The third factor is the regressive (antonym of progressive, i.e., reducing the burden of high income earners and increasing the burden of low income earners) potential of a policy which preferentially treats large vehicles. Both in Japan and the United States, the size of a car owned is known to have a positive correlation with the person's income. If one of the policy goals is to keep low income earners' burden relatively low, the aforementioned ABR policy design becomes highly questionable. These are the ABR policy's political benefits and factors that must be taken into consideration.

What are the economic benefits of the ABR policy?

Now, let me refer to the economic benefits that have been discussed. Compared to the flat regulation policy, ABR has the potential of reducing society's overall costs of regulatory compliance. In terms of the basic principle of regulatory economics, the desirable policy for improving society's overall fuel economy with minimal costs would be to equalize the marginal cost of compliance in all products.

For the benefit of those who are unfamiliar with economics, the desirable policy would be to equalize the cost of achieving one unit of fuel economy improvement (= marginal cost) in all vehicles. Consider the case of the flat regulation policy, which demands a uniform level of fuel economy for all vehicles. Supposing that the target fuel economy is 20 km/liter, let us examine the marginal costs of Vehicle A (with the current fuel economy of 19 km/liter) and Vehicle B (with the current fuel economy of 10 km/liter).

In this example, Vehicle B, which has poorer fuel economy at present, needs to improve it by 10 additional units. The marginal cost of this vehicle (cost of improving its fuel economy by one additional unit after bringing it to 19 km/liter) is expected to be significantly higher than that of Vehicle A.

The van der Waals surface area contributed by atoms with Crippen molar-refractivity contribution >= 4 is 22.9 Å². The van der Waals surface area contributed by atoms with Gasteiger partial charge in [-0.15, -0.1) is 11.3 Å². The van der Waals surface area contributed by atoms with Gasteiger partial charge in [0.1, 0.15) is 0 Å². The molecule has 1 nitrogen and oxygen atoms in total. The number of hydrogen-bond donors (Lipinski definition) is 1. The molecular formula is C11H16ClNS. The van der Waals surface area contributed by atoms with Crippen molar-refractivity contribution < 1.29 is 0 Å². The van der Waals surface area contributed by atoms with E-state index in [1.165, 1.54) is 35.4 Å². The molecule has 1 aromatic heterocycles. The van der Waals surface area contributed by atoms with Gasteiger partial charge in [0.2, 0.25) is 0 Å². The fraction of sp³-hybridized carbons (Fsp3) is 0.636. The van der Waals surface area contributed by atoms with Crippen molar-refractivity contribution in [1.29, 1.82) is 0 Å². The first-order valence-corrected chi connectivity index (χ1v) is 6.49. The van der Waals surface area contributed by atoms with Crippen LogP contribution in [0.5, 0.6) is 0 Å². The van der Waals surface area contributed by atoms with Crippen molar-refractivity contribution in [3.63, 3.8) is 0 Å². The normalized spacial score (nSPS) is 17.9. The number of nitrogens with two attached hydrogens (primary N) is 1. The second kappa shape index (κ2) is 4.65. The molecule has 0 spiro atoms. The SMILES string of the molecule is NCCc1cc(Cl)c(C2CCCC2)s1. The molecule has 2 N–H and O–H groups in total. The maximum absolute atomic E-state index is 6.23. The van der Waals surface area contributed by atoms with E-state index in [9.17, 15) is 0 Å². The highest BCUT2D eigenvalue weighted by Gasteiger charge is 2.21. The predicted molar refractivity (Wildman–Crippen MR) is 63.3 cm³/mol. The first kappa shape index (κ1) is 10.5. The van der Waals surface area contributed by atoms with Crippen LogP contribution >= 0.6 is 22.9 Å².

It is easily imaginable that the additional cost of making one last unit of improvement after achieving a 9-unit improvement would be sizeable. This means the marginal cost of regulatory compliance would be significantly different between Vehicle A and Vehicle B. It is reasonable to argue that, in order to address the inefficiency, Vehicle A and Vehicle B should each make five units of improvement, thereby reducing the overall cost to society.

This is why some argue that ABR, adopted for fuel economy compliance in Japan and the United States, is aimed at the aforementioned enhancement of economic efficiency. However, this paper presents a better approach to fulfill this aim.

Compliance trading scheme as the optimum policy design

The authors suggest the introduction of a compliance trading scheme (allowing companies to sell their "excess compliance" to other firms).

First, a flat standard of fuel economy is applied to all vehicles. Then, companies that exceed the standard are able to sell their "excess compliance" to other firms. This means that companies which would have to spend substantial costs for meeting the standard can buy excess compliance from companies which can improve fuel economy relatively cheaply. Does this remind you of a similar scheme? It is like the emission trading scheme. The basic concept is the same.

This mechanism, based on the same concept as the emissions trading scheme, has two benefits. First, it can impose a flat fuel economy standard regardless of weight or size, thereby not creating an incentive for making vehicles heavier or larger. Second, the trading of excess compliance harmonizes marginal costs of compliance across all vehicles. It might seem like magic, but such benefits are the strength of environmental policy based on the market mechanism.

In fact, the new ABR system introduced in 2012 by the Obama administration has this compliance trading scheme already incorporated. On the other hand, the Japanese system has yet to allow such trading between companies. Introducing the trading scheme would require a system design that ensures appropriate and competitive trading. Yet, the conclusion of this paper indicates that such a scheme is a policy design worth consideration in Japan in the near future.

* This article is based on Ito, Koichiro and James M. Sallee, "The Economics of Attribute-Based Regulation: Theory and Evidence from Fuel-Economy Standards," NBER Working Paper #20500. For more detailed analysis and discussion, please refer to the paper. Forthcoming in The Review of Economics and Statistics.

December 26, 2017